"My songs are saying all those things I couldn't say; all the thoughts that have been building up inside me.
"A lot of the music my mum played was very heartfelt and emotional" says Grace Carter.
"That's why I was such a deep kid. She would play 'The Very Best of Nina Simone', in the car and she just used to put that on and we would sing it together."
Grace is describing how the social soundtrack of her home - and car journeys - with her mum which would form the basis for the music she would later make as an artist.
For Grace, it was here she would first fall in love with emotive vocals and unfiltered confessionals.
Grace grew up in North West London in Kensal Rise before moving to Brighton when she was nine.
She took her formative musical inspirations to school, performing odes to Nina Simone's Feeling Good at primary school live auditions, but it was the later ballads of female singer songwriters like Alicia Keys and Adele that made her want to sing out her experiences.
"I was singing along to them at the top of my lungs before I really knew what they meant!" she laughs.
After moving to the predominantly white area of Hove, it was the feeling of alienation and disorientation thanks to her unconventional family set up - a single mum, a foster sister and absent father - that started to shape her.
Grappling with her own mixed-race identity and the abandonment from her father drove Grace to write out all the things she couldn't say out loud, where she retreated to the safe space of her bedroom.
Outside her room, her musical education came via a local gospel church choir in her school, which she attended twice a week.
"Me and my mum joined it and two days a week we could go there and I'd rehearse with all my friends that I'd made and we'd learn about harmonies and all of that stuff and I absolutely loved it."
But it was a challenge from her step dad who gave her first guitar, tasking her with making a song in a week that really made her inner artist come to life.
"It was an acoustic guitar and he got it from like the Sue Ryder charity for like £20" she says.
"He was a musician, is a musician, and gave me a guitar and said 'you have so many things that you've never said that frustrate you and anger you that you need to get out, so take this guitar and write a song for me in a week.' I only knew three chords but I couldn"t stop writing songs after that."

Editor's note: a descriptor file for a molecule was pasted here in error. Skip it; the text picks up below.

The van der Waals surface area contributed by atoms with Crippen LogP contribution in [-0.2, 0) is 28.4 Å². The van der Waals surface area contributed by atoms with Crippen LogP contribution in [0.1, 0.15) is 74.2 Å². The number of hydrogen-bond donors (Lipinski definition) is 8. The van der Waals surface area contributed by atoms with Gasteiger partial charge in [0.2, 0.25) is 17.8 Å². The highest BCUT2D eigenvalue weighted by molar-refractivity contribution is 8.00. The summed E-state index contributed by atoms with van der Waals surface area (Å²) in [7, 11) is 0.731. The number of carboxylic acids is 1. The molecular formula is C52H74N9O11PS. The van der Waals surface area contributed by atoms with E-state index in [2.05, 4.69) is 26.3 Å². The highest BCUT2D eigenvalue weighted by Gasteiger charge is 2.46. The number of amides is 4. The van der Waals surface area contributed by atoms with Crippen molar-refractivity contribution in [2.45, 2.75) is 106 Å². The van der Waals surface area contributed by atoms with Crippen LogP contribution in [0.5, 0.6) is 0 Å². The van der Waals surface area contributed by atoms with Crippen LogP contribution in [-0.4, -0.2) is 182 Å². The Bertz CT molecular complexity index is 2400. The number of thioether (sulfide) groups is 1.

Grace found her independent musical moment via journeys from her bedroom in Hove to the bedrooms of her friends, producers 'The 23rd' in Streatham where she would record music before they got a studio in Brixton.
She released a four-track debut EP featuring Half of You, and Saving Grace a track dedicated to the women in her life.
The result of these years spent living independently was, finding her voice between homes, which allowed her to reflect on what she was trying to say.
She puts it simply: "My music is saying all those things I couldn't say; all the thoughts that have been building up inside me."
She talks about the impact of Kanye West's productions which saved her forthcoming album from being a collection of solely ballads:
"My publisher sat me down and asked me how I wanted it to sound…and he played me '808s and Heartbreaks' by Kanye and I loved it; it was so simple and so amazing and I can't even explain, it was like yeah ok, that's how to do emotion.
"From that day, every song has had beeps on it!"
Hers is a journey of transition that perfectly tells a story about coming of age, and overcoming heartache, drenched with emotional density and rich, R&B pop production. Make way for Grace Carter.
Find out more about Grace Carter HERE.